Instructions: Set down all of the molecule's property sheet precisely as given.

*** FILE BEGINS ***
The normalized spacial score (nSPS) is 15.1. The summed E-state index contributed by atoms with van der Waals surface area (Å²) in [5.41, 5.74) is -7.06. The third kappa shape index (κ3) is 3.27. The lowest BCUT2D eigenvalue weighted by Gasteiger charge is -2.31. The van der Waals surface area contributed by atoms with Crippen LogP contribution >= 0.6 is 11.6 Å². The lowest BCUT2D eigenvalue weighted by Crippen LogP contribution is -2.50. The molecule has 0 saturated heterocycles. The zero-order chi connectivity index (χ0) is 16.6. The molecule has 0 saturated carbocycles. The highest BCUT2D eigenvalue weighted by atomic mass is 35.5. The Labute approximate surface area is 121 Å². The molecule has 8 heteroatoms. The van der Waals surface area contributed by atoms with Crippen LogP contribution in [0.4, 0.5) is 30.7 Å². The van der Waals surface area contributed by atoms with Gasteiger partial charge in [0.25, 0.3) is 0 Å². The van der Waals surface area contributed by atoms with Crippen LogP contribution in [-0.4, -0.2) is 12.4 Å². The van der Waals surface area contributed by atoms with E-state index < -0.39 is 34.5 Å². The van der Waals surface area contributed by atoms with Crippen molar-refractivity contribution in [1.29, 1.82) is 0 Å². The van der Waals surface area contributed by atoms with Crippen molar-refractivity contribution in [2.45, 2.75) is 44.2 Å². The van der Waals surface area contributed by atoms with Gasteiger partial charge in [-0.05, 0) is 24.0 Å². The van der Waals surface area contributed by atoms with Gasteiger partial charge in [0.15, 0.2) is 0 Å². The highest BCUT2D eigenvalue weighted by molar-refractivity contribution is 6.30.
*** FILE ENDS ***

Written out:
The normalized spacial score (nSPS) is 15.1. The summed E-state index contributed by atoms with van der Waals surface area (Å²) in [5.41, 5.74) is -7.06. The third kappa shape index (κ3) is 3.27. The lowest BCUT2D eigenvalue weighted by Gasteiger charge is -2.31. The van der Waals surface area contributed by atoms with Crippen LogP contribution >= 0.6 is 11.6 Å². The lowest BCUT2D eigenvalue weighted by Crippen LogP contribution is -2.50. The molecule has 0 saturated heterocycles. The zero-order chi connectivity index (χ0) is 16.6. The molecule has 0 saturated carbocycles. The highest BCUT2D eigenvalue weighted by atomic mass is 35.5. The Labute approximate surface area is 121 Å². The molecule has 8 heteroatoms. The van der Waals surface area contributed by atoms with Crippen LogP contribution in [0.4, 0.5) is 30.7 Å². The van der Waals surface area contributed by atoms with Gasteiger partial charge in [0.25, 0.3) is 0 Å². The van der Waals surface area contributed by atoms with Crippen LogP contribution in [-0.4, -0.2) is 12.4 Å². The van der Waals surface area contributed by atoms with E-state index < -0.39 is 34.5 Å². The van der Waals surface area contributed by atoms with Crippen molar-refractivity contribution in [1.29, 1.82) is 0 Å². The van der Waals surface area contributed by atoms with Crippen molar-refractivity contribution in [2.45, 2.75) is 44.2 Å². The van der Waals surface area contributed by atoms with Gasteiger partial charge in [-0.05, 0) is 24.0 Å². The van der Waals surface area contributed by atoms with Gasteiger partial charge in [0.15, 0.2) is 0 Å². The highest BCUT2D eigenvalue weighted by molar-refractivity contribution is 6.30.